Future Lawyer Blog

A year at the Supreme Court – Maria Roche

Maria and other JA's with Terry Olson, one of the judges of the Conseil d'Etat, Paris

For the legal year September 2011 to July 2012, I was appointed Judicial Assistant to Lord Wilson and Lord Sumption at the UK Supreme Court.

Judicial Assistants work closely with their allocated Justices so the nature of the role varies, but everyone prepares short summaries of applications for permission to appeal; reads skeleton arguments and authorities, attends hearings and speaks to their Justices about particular appeals; as well as drafting press summaries of judgments. Research is also required for cases and extra-judicial speeches covering topics as varied as the legal history of the wife, the justiciability of foreign affairs in English courts and the treatment of economic torts in Australia.

Highlights of the year included the Assange extradition hearing and sequelae; Rabone, a very sad case concerning whether damages should be available to parents of a woman who committed suicide after release from voluntary mental health treatment and RT (Zimbabwe) in which the Supreme Court held that politically neutral asylum seekers could not be removed to Zimbabwe where they would have to declare allegiance to Zanu-PF.

The role is an extraordinary opportunity to observe on a daily basis advocacy from senior silks on complex and finely balanced points of law. One learns what to do from the best advocates (and, occasionally, what not to do). It is interesting to see how the Justices perceive points: which change minds, which lose cases and which are simply lost in the midst of argument.

I had previously undertaken only a year of legal study in the Graduate Diploma in Law at City University, although many Judicial Assistants have a law degree and/or the BCL. So for me, the opportunity furthered my legal education and understanding. I was exposed to the law of limitation in personal injury, aspects of shipping law, the finer elements of insolvency law and (for an English practitioner at least) more esoteric matters in the Judicial Committee of the Privy Council such as Jamaican land law and that concerning the temporary promotion of Trinidadian prison officers. Not all of this will be directly applicable to my practice – but developing the intellectual stamina and flexibility needed to read into four difficult appeals in a week certainly will, as will the assurance acquired by diving frequently into an unknown area of the law and being forced to rapidly develop an understanding.

The great advantage of the role is that it is hard to be wrong: some learned judge or other has probably taken your point of view on the case’s journey to the Supreme Court. Nevertheless, it is a formidable challenge to be asked by a Supreme Court Justice early on a Monday morning for an opinion, and to have that position challenged. Imagine the most intimidating tutorial you ever had amplified tenfold, although the Justices tend to gloss over one’s less lucid moments more kindly than they do those of Counsel. The confidence that each of us gained from being exposed to such trials and perhaps even managing to make a decent point or two, or at least to survive, is invaluable.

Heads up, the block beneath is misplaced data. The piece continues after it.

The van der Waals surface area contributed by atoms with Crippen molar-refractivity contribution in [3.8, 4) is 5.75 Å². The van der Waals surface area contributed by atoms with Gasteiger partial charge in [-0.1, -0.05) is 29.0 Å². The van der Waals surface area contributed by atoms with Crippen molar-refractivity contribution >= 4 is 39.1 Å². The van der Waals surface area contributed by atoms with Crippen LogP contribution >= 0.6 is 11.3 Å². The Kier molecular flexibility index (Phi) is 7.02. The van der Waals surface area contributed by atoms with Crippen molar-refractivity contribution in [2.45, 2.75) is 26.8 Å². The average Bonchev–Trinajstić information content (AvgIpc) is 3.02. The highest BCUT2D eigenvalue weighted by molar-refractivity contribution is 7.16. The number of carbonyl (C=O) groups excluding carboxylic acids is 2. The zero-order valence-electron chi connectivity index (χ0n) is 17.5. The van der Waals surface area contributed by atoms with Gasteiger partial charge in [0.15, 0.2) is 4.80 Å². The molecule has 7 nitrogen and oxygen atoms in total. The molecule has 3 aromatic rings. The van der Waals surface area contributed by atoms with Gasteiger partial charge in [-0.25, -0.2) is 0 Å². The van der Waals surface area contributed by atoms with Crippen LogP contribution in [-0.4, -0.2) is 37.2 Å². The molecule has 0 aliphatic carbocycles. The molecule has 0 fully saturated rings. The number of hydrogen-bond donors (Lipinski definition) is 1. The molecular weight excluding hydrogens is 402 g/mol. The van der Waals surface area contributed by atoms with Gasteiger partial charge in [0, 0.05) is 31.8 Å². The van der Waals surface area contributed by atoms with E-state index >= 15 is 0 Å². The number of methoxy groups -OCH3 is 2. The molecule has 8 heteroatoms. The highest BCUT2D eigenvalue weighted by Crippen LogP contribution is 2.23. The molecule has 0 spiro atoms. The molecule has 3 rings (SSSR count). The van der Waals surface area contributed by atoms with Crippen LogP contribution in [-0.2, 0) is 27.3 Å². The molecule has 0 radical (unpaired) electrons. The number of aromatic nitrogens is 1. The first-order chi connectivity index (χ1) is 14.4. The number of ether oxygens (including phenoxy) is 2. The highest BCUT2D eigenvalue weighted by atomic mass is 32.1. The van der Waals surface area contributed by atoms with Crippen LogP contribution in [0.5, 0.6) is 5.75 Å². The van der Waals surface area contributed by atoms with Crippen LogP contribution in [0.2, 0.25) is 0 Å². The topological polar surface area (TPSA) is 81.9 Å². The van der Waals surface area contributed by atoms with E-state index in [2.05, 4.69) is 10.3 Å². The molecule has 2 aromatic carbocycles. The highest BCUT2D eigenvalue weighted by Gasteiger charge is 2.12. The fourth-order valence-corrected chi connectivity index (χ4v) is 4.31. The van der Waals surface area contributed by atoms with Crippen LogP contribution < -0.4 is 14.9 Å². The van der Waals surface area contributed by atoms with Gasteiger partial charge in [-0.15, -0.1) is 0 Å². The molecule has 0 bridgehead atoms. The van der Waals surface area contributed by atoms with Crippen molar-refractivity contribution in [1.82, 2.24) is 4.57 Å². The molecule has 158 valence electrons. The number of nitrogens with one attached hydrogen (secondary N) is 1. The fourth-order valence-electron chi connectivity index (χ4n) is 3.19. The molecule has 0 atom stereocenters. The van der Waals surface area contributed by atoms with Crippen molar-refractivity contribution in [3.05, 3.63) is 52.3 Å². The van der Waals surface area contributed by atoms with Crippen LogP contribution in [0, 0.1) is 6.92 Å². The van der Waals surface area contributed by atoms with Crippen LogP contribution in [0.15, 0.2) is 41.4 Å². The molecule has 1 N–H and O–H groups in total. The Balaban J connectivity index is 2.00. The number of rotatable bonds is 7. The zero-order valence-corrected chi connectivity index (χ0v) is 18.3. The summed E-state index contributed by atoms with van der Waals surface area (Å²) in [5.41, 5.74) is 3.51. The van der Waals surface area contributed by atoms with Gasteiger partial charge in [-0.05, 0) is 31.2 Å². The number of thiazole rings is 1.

It is a tremendous privilege to spend time with the Justices discussing legal and non-legal ideas. It is also a wonderful insight to see how human the Justices are, although discretion shall be the better part of valour on exactly what we discovered.

There are seven Judicial Assistants appointed each year and one permanent Judicial Assistant. Part of the fun of the job was to meet other lawyers at the start of their careers, to debate points of law amongst ourselves and to see the different perspectives that we had each developed in our previous legal and non-legal careers.
The seven Judicial Assistants were also privileged to experience visits to the US Supreme Court, where we met with Justice Scalia, and the Conseil d’État and Conseil Constitutionnel in Paris; tour Westminster Abbey with the Dean; and have access to the House of Lords library. By July, we were all ready to return to practice and to apply the lessons gleaned from the year to our own advocacy, knowing that both our skills and career prospects have undoubtedly been improved. We are all indebted to our Justices, from whom we have learnt so much.

I would recommend the role to anyone commencing his or her legal career. The only downside is that my only legal anecdotes all start with “when I was at the Supreme Court, Lord X said…” which does sound like shameless namedropping and for which I have been rightly teased. I shall have to develop other legal anecdotes during the rest of my career.

The Judicial Assistant scheme is open to barristers who have completed pupillage and qualified solicitors. Most Judicial Assistants are in their first couple of years of practice. Applications can be made on the Supreme Court website, between the end of February and the end of March. Appointments are made in June/July to commence in September. Do apply!

Maria Roche is a barrister at 1 Crown Office Row with an interest in public law, human rights, clinical negligence and personal injury. She writes regularly for the UK Human Rights Blog, with many of these re-printed in Inforrm, International Forum for Responsible Media Blog.

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